Sydney never fails to enchant architecture enthusiasts, with so many buildings to capture our attention and attract our gaze that, on its own, it makes a trip to the southern hemisphere worthwhile. Without doubt, the Australian city’s most iconic building is the unique Sydney Opera House, designed in 1956 by Danish architect Jørn Utzon, who beat 232 other candidates. Sydney is also known for the Central Park tower, One Central Park, a showcase for Ateliers Jean Nouvel’s creative flair, and the Dr Chau Chak Wing Building, with its unmistakable rumpled look. City skyline enthusiasts are guaranteed to be impressed by the height of the Sydney Tower, the city’s tallest building and, indeed, the tallest observation tower in the entire hemisphere. Also well worth a view are the black and white Museum of Contemporary Art, Australia Square, the Rose Seidler House, Vaucluse House, and the iconic Elizabeth Bay House. However, when it comes to architectural interest, in recent years one area of Sydney has monopolized the attention: the Darling Harbour district, where a major and extensive redevelopment project has “given back to the city” this key area with views out over the sea.
Darling Harbour, As It Is Today
If you have never been to Sydney, it might be hard to understand just how important Darling Harbour is. It’s a large, pedestrianized area located about a 10-minute walk from the city centre. When it comes to recreation, entertainment and personal growth, Sydney’s citizens and the tourists who flock here are spoilt for choice, thanks to its museums, theatres, a zoo, an aquarium, a host of restaurants, and many stores and boutiques. And yet, as you may have guessed, a few years ago this area was completely different: until the Eighties, this little paradise and its sea views was the preserve of piers, factories and freight train marshalling yards.
The History of Darling Harbour
Because the coast was so full of oyster shells and other molluscs, when the first westerners arrived in the Darling Harbour area, they called it Cockle Bay. After Europeans set up their first colony, the area was initially frequented by fishermen, workers and prisoners employed making lime. The first piers went up in the 19th century, and “Cockle Bay” was renamed “Darling Harbour” in honour of Ralph Darling, Governor of New South Wales from 1825 to 1831, to reflect its role as a major port.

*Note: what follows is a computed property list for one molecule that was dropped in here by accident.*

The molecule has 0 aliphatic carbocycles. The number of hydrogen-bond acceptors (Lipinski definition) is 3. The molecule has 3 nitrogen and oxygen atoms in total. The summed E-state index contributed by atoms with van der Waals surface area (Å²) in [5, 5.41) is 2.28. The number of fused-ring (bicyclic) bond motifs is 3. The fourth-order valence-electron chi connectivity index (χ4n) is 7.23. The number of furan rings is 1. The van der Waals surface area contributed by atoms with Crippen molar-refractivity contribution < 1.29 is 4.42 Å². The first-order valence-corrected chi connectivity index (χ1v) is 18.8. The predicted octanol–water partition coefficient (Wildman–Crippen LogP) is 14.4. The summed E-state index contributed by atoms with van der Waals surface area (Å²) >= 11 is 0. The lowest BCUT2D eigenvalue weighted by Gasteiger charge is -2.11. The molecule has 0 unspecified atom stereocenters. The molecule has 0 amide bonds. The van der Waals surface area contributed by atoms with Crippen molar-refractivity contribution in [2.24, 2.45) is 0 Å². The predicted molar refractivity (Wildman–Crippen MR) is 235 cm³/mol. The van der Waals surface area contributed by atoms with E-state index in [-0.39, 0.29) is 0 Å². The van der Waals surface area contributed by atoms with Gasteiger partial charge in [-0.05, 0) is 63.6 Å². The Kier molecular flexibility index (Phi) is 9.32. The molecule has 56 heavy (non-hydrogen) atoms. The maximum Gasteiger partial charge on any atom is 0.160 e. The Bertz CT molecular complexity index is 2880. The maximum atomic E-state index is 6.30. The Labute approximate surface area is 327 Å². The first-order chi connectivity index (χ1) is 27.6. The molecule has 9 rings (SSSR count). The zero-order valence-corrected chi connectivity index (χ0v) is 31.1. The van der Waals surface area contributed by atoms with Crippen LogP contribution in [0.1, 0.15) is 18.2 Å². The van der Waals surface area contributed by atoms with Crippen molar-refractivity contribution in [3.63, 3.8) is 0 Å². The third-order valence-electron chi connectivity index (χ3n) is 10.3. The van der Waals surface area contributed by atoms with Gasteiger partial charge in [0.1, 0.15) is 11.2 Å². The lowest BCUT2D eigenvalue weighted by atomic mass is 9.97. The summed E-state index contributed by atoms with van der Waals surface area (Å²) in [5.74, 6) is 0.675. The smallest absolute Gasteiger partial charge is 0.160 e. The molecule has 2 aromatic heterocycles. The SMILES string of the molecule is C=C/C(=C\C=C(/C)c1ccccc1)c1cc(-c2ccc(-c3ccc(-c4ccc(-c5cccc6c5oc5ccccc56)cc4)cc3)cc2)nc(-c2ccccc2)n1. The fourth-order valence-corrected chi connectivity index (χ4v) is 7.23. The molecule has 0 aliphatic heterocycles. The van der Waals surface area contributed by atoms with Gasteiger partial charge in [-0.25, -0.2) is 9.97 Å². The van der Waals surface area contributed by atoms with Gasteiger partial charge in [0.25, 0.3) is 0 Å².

Australia’s first real factories went up here, and Darling Harbour became a fundamental hub of the Industrial Revolution in the southern hemisphere. Australia’s first steam engine went into operation here in 1815, and the continent’s first metal-hulled ship was built here, as the harbour became a major iron galvanizing centre. In the 19th century, enormous quantities of coal, timber and grain flowed through the Darling Harbour docks; after 1870, wool became the port’s number one commodity. In 1874, the Iron Wharf was built. Hailed at the time as the world’s first all-iron pier, until the Eiffel Tower went up in 1889, it was regarded as the most impressive metal structure ever built.
Darling Harbour continued to grow in the 20th century, weathering World War I, the Great Depression, and World War II. Around the middle of the century, however, the area went into slow decline, culminating in 1984 with the last train leaving the Darling Harbour terminals.
Major Redevelopment of Darling Harbour
In 1983, Darling Harbour’s last major industrial plant shut down. That year, New South Wales Prime Minister Neville Wran announced a major redevelopment scheme for the area, to “give it back to the citizens of Sydney.” Work continued until 1988, when on 4 May, Queen Elizabeth II inaugurated the new Darling Harbour. Its central attraction was without doubt a large aquarium, soon followed by many other attractions, from museums to hotels, restaurants and stores. In the late 1980s, the former Cockle Bay became Sydney’s “new” heart. However, there was still more work to be done.
Growth of Darling Harbour in the New Millennium
The former port and industrial area did not stop growing and developing when it opened in 1988. On the contrary, on its tenth anniversary, major construction work commenced in the run-up to the 2000 Olympic Games, which Sydney hosted. Construction of King Street Wharf was completed, and the bay put on five different sports competitions.
The district continues to evolve today: right now, the Crown Sydney skyscraper in Barangaroo, on Darling Harbour’s eastern pier, is nearing completion. When it is finished, it will be 271.3 metres tall, making it the tallest building in the city (considering that the Sydney Tower is an observation tower).
The most recent buildings to be erected in Darling Harbour include the Sydney International Convention Centre. Hosting conventions and other international events since 2016, it offers seventy different meeting rooms and three theatres, with room for 2,500-, 1,000- and 750-person events. The Centre took two years and 32,000 cubic metres of concrete to build.